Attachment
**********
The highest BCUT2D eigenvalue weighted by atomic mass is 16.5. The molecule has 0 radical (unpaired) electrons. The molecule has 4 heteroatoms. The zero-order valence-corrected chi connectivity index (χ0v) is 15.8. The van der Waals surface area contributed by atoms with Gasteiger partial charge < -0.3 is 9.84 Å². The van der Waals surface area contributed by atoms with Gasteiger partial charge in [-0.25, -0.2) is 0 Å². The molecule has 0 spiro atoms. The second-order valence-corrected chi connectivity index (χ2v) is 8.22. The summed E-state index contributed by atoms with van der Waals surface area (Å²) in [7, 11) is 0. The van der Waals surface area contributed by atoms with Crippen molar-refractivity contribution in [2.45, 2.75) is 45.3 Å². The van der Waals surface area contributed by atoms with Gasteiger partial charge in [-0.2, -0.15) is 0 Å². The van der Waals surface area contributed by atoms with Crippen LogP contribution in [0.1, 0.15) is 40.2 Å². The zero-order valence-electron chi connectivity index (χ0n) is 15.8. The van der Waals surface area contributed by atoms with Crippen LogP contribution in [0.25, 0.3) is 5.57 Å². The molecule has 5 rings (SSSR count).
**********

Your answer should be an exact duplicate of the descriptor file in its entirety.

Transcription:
The highest BCUT2D eigenvalue weighted by atomic mass is 16.5. The molecule has 0 radical (unpaired) electrons. The molecule has 4 heteroatoms. The zero-order valence-corrected chi connectivity index (χ0v) is 15.8. The van der Waals surface area contributed by atoms with Gasteiger partial charge < -0.3 is 9.84 Å². The van der Waals surface area contributed by atoms with Gasteiger partial charge in [-0.25, -0.2) is 0 Å². The molecule has 0 spiro atoms. The second-order valence-corrected chi connectivity index (χ2v) is 8.22. The summed E-state index contributed by atoms with van der Waals surface area (Å²) in [7, 11) is 0. The van der Waals surface area contributed by atoms with Crippen molar-refractivity contribution in [2.45, 2.75) is 45.3 Å². The van der Waals surface area contributed by atoms with Gasteiger partial charge in [-0.2, -0.15) is 0 Å². The van der Waals surface area contributed by atoms with Crippen LogP contribution in [0.1, 0.15) is 40.2 Å². The zero-order valence-electron chi connectivity index (χ0n) is 15.8. The van der Waals surface area contributed by atoms with Crippen LogP contribution in [0.25, 0.3) is 5.57 Å². The molecule has 5 rings (SSSR count).